1. As this unfolds, it strikes me that your case represents far more than simple corruption and greed. I’m starting to smell some involvement of US intelligence in all this. The way this is unfolding suggests someone high up in the intelligence community or Obama administration has taken an interest in discrediting you. Obama has this thing about whistleblowing reporters. Some they kill or assassinate – some they merely discredit via dirty tricks.

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    1. You are so exactly right! That’s why they say nothing. Their culpability will instantly become significantly greater if they compound their initial 3 public lies with another one at this point.Of course their private lies have another sphere entirely. Also they were relying on the statute of limitations, but my constant efforts have forced them to take just enough actions (nothing overt) to have extended the statute themselves.
      I know that justice is coming. Sometimes you have wait for it. But you can’t give up. I mean, you can’t agree that the truth makes no difference, not after you’ve made it worth everything that’s happened to you for the past four years. Also, regardless of how sanctimonious and contrived it sounds, how like a line from a bad TV movie, I’m the only one involved in this case about freedom of the press who has told the truth. That huge crowd of high profile dealers in truth – every single one betrayed it without blinking.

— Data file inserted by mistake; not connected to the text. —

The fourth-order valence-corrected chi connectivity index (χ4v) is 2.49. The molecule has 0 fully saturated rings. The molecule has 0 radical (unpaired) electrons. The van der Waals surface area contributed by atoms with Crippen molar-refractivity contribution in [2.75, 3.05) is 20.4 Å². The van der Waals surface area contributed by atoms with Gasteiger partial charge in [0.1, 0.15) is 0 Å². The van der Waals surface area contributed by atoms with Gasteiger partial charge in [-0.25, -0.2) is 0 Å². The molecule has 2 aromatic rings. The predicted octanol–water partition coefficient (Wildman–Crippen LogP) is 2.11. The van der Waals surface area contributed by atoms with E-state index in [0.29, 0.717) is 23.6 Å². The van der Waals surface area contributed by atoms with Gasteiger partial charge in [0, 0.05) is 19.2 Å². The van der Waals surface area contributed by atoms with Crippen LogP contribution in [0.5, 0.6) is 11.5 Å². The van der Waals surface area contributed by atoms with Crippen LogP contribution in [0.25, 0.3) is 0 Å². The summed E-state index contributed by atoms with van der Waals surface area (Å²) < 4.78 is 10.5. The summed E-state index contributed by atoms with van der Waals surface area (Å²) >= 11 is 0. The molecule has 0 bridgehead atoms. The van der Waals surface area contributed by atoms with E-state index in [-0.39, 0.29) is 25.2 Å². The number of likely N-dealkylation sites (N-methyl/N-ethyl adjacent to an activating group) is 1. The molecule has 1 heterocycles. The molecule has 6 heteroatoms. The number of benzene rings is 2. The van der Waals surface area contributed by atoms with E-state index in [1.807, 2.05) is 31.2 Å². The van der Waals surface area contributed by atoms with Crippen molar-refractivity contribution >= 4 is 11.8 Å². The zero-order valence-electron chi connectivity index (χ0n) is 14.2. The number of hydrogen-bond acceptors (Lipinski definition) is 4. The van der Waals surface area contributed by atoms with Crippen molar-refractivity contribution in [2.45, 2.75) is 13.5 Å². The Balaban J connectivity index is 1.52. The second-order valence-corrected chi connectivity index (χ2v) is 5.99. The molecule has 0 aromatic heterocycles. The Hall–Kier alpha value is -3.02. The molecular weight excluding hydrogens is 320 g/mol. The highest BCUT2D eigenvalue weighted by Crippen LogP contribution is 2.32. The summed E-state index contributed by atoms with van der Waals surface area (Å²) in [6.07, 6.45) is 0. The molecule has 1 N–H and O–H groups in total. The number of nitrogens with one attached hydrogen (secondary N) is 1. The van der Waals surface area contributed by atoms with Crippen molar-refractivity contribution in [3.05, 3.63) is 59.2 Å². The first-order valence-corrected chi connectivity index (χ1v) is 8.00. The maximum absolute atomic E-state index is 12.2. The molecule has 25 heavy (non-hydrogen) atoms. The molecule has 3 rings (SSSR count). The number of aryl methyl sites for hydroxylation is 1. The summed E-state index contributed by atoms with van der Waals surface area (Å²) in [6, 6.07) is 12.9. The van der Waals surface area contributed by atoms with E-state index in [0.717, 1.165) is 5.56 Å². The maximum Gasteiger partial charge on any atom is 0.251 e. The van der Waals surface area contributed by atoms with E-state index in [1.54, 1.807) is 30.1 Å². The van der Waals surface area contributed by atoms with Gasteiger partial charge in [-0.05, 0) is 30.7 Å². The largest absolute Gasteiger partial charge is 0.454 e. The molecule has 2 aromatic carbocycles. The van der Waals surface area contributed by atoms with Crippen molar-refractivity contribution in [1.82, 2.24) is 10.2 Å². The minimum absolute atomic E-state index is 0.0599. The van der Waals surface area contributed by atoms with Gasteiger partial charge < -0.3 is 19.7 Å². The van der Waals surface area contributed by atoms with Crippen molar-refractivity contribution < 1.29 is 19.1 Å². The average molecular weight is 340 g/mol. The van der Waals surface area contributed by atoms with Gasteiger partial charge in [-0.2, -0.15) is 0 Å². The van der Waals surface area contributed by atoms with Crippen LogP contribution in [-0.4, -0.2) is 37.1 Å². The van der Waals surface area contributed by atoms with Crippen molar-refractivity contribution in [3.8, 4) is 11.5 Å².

I’m not going to leave it now. I can wait for justice if truth can wait for me.

      Liked by 1 person

      1. You are right, that it will never be the case that the truth makes no difference. It’s like they, ” the truth will set you free”, and the fact that you have put the truth out there for the record is a power all its own!

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  2. Hi,

    I got the part of your article about Calvin Trillin failing to report that RCFP had not been entirely forthcoming about you.

    What I am not getting is this part:

    “Mr. Trillin just went along with a request made on behalf of former RCFP director Lucy Dalglish,”

    Do you know someone made a request to Trillin for Dalglish or are you speculating that it is likely? If you do know, do you know the name of the person and how it happened (and details such as phone call to him or your source of the information)

    It makes some difference to me if he just didn’t include it or if he didn’t include it as a favor to someone else.

    Thanks.

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    1. I find this question fishy, your anonymous request for names, phone calls and sources outrageous, and the very idea of Trillin’s right to with hold his knowledge of my innocence deeply offensive.

      Every time I have shared evidence, it has disappeard from the Web, and I’m certainly not going to repeat that mistake under these circumstances. I’m fully aware that what I have posted throughout this blog and elsewhere on the Web warrents legal action, professional sanctions and restorative measures.

      I think you’re a lawyer trolling for info, and if I’m wrong, well,
      I paid for the right to be wrong with three years of my life.